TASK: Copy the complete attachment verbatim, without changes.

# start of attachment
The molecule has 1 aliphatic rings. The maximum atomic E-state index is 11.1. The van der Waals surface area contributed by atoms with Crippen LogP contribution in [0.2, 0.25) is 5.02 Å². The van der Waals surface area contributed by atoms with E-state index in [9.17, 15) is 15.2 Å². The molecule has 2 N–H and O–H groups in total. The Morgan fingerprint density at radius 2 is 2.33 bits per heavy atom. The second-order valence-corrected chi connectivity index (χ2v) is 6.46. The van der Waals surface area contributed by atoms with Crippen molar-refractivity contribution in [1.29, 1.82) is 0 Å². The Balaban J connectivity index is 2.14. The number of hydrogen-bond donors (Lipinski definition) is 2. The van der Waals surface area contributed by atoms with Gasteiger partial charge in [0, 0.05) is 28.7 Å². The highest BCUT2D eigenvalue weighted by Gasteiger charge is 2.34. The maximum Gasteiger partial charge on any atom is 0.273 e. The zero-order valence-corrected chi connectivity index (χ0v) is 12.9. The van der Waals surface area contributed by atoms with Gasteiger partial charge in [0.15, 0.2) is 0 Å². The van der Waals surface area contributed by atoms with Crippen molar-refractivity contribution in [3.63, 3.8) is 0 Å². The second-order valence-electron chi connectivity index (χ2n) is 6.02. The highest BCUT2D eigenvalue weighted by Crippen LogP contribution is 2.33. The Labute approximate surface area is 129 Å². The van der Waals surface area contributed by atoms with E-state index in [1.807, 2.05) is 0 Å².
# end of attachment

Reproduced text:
The molecule has 1 aliphatic rings. The maximum atomic E-state index is 11.1. The van der Waals surface area contributed by atoms with Crippen LogP contribution in [0.2, 0.25) is 5.02 Å². The van der Waals surface area contributed by atoms with E-state index in [9.17, 15) is 15.2 Å². The molecule has 2 N–H and O–H groups in total. The Morgan fingerprint density at radius 2 is 2.33 bits per heavy atom. The second-order valence-corrected chi connectivity index (χ2v) is 6.46. The van der Waals surface area contributed by atoms with Crippen molar-refractivity contribution in [1.29, 1.82) is 0 Å². The Balaban J connectivity index is 2.14. The number of hydrogen-bond donors (Lipinski definition) is 2. The van der Waals surface area contributed by atoms with Gasteiger partial charge in [0, 0.05) is 28.7 Å². The highest BCUT2D eigenvalue weighted by Gasteiger charge is 2.34. The maximum Gasteiger partial charge on any atom is 0.273 e. The zero-order valence-corrected chi connectivity index (χ0v) is 12.9. The van der Waals surface area contributed by atoms with Gasteiger partial charge in [0.15, 0.2) is 0 Å². The van der Waals surface area contributed by atoms with Crippen molar-refractivity contribution in [3.63, 3.8) is 0 Å². The second-order valence-electron chi connectivity index (χ2n) is 6.02. The highest BCUT2D eigenvalue weighted by Crippen LogP contribution is 2.33. The Labute approximate surface area is 129 Å². The van der Waals surface area contributed by atoms with E-state index in [1.807, 2.05) is 0 Å².